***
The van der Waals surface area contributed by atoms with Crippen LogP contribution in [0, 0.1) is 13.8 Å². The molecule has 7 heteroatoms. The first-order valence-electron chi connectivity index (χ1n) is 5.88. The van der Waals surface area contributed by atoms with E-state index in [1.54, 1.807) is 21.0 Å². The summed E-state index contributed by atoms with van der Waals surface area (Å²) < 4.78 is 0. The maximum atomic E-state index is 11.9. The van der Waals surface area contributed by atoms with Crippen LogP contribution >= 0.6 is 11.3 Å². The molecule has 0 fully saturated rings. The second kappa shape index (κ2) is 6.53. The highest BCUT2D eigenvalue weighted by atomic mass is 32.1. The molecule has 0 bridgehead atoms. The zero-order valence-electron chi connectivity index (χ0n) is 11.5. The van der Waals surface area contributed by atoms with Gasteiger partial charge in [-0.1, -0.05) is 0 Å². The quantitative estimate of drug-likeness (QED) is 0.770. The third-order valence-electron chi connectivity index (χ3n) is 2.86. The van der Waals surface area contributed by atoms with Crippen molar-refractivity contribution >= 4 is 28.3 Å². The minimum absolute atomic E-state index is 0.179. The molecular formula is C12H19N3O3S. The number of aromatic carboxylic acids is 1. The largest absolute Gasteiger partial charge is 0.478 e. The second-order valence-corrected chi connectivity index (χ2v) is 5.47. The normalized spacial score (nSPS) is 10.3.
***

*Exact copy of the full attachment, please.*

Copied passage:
The van der Waals surface area contributed by atoms with Crippen LogP contribution in [0, 0.1) is 13.8 Å². The molecule has 7 heteroatoms. The first-order valence-electron chi connectivity index (χ1n) is 5.88. The van der Waals surface area contributed by atoms with E-state index in [1.54, 1.807) is 21.0 Å². The summed E-state index contributed by atoms with van der Waals surface area (Å²) < 4.78 is 0. The maximum atomic E-state index is 11.9. The van der Waals surface area contributed by atoms with Crippen LogP contribution >= 0.6 is 11.3 Å². The molecule has 0 fully saturated rings. The second kappa shape index (κ2) is 6.53. The highest BCUT2D eigenvalue weighted by atomic mass is 32.1. The molecule has 0 bridgehead atoms. The zero-order valence-electron chi connectivity index (χ0n) is 11.5. The van der Waals surface area contributed by atoms with Gasteiger partial charge in [-0.1, -0.05) is 0 Å². The quantitative estimate of drug-likeness (QED) is 0.770. The third-order valence-electron chi connectivity index (χ3n) is 2.86. The van der Waals surface area contributed by atoms with Crippen molar-refractivity contribution >= 4 is 28.3 Å². The minimum absolute atomic E-state index is 0.179. The molecular formula is C12H19N3O3S. The number of aromatic carboxylic acids is 1. The largest absolute Gasteiger partial charge is 0.478 e. The second-order valence-corrected chi connectivity index (χ2v) is 5.47. The normalized spacial score (nSPS) is 10.3.